An Introduction

Welcome To A Jackals Voice. The intention of this blog is to be an outlet for myself and others on topics that are not generally discussed...

Friday, 2 June 2017

The NHS and Mental Health

'Mental health problems are one of the main causes of the burden of disease worldwide.1 In the UK, they are responsible for the largest burden of disease– 28% of the total burden, compared to 16% each for cancer and heart disease.' - :Page 7.

Hello everyone. Today I am going to try and shed some light on how Mental Health is combated by the NHS of the UK. I've done a little research and most of what will be discussed within this post I will leave citations to. I have found a number of very interesting documents and articles that I believe many of you may find interesting. Obviously I couldn't possibly cover everything in one post so I will be creating a new label for these posts.

Mental Health has been slowly gaining recognition in recent years. Current statistics in the UK say that one in four people will develop a mental condition within their lifetime. My own situation is still under investigation, and in all honesty I am not convinced I am going to be back to 'normal' any time soon. It has been over six months since my condition surfaced and I still have not met with a neurologist.
Whilst my own situation may not be resolved so quickly, I am pleased to find out that there has been some increased spending on Mental Health in recent years, although it is focused on particular groups. The Initiative I am referring to is IAPT (Improved Access to Psychological Therapies). The program was supposed to dramatically increase funding for Mental care in order to increase access for patients and potentially enable a greater number of people to re-enter the workplace. From 2008 to 2011 the spending was supposed to reach £173 million, and 3,600 new IAPT therapists were to be trained. Whilst most of this is directed towards helping those with anxiety, depression and OCD, I do feel this is a step in the right direction. However, whether or not the goal was achieved is somewhat hard to determine, the website itself noted that, according to the Guardian, only 400 therapists had been trained in the first year, but notes that official statistics showed the contrary.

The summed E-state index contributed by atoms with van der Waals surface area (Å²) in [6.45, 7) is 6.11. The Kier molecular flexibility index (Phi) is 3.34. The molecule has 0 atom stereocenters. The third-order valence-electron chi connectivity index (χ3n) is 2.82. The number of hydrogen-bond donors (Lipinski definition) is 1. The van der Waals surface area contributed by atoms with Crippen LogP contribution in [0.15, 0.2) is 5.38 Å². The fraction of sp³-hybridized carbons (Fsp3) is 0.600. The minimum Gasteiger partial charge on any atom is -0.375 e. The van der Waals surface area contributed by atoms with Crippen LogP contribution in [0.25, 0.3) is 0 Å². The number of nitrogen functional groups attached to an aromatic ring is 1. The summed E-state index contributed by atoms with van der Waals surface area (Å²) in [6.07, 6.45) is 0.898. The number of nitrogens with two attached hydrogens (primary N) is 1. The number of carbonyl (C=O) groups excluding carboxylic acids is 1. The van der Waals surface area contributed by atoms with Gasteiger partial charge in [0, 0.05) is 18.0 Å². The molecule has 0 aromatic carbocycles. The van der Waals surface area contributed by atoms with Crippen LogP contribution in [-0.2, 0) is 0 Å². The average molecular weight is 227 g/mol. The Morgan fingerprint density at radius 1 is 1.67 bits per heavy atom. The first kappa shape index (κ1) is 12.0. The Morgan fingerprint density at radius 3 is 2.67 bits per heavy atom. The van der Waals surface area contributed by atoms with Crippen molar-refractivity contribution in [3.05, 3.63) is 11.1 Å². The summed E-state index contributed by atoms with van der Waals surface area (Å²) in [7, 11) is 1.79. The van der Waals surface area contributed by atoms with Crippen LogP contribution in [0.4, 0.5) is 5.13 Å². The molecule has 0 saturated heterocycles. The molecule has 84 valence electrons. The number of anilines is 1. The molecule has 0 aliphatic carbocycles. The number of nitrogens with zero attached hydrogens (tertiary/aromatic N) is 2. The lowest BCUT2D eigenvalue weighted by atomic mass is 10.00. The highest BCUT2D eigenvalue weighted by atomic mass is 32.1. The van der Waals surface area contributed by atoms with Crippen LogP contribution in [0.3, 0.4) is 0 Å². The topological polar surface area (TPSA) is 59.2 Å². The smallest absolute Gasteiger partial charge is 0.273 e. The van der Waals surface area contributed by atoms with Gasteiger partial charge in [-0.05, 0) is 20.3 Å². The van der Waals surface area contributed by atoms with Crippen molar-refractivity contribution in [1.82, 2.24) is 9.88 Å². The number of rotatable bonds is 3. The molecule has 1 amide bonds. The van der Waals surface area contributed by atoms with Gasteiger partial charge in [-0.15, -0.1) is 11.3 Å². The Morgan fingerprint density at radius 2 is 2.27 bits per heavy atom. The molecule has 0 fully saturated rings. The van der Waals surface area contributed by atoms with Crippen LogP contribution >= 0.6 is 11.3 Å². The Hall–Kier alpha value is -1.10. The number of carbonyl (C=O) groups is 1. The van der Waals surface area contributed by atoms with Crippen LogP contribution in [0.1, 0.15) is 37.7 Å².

More details of the objectives of IAPT can be found on their webpage at :

This is good news for a lot of people, and I'm sure that the initiative will go on to help many recover/cope with their conditions. On the other hand, a lot of the information I have gathered is not so reassuring.

According to the Mental Health foundation; 'Mental health research receives only 5.5% (£115 million) of total UK health research spending.' Considering that a potential 25% of the population could be affected by Mental health conditions, this is very concerning. Furthermore; 'Mental health problems are one of the main causes of the burden of disease worldwide. In the UK, they are responsible for the largest burden of disease– 28% of the total burden, compared to 16% each for cancer and heart disease.'

Looking at this from an economic view, this makes absolutely no sense. Considering how much Mental Health costs the government in taxes (People that are unable to work) and the amount of strain that is put upon the NHS, why is it that the spending is so low? I don't claim to be a genius when it comes to economics, but even to me this seems ridiculous.
However it does explain why the list of treatments for those suffering with Mental conditions is remarkably small. Anyone with a condition can tell you that Step 1 is drugs. Step 1 can go on for a very long time, as they have literally hundreds of different pills to treat 'similar' conditions. All this is before you are even referred to any sort of Psychiatrist. Step 2 is CBT. CBT or Cognitive Behavioral Therapy has shown some success with managing anxiety and depression. However, CBT seems to be all that is offered. The table below was pulled from the IAPT website, and whilst I do think they are trying to do some good, the amount of times CBT shows up is incredible. In my own experience, CBT was not very helpful, however it can be of use and I fully appreciate that. However it seems to me that once a doctor has given you some anti-depressants and referred you for CBT you are completely forgotten about. I believe this because it wasn't until I started having muscle spasms and vocal tics that I actually got referred to the Mental Health Team.

I accept that Mental Health is only just beginning to be taken seriously, but the lack of research and overall disinterest is just astounding. One in four people, and yet only 5.5% of the NHS's budget.
Over to all of you. What do you make of all this? Do you know any other sites that can be of use to those looking to do some research? Please leave a comment below of contact me by e-mail or on Facebook.
Until next time,
A Jackal's Voice.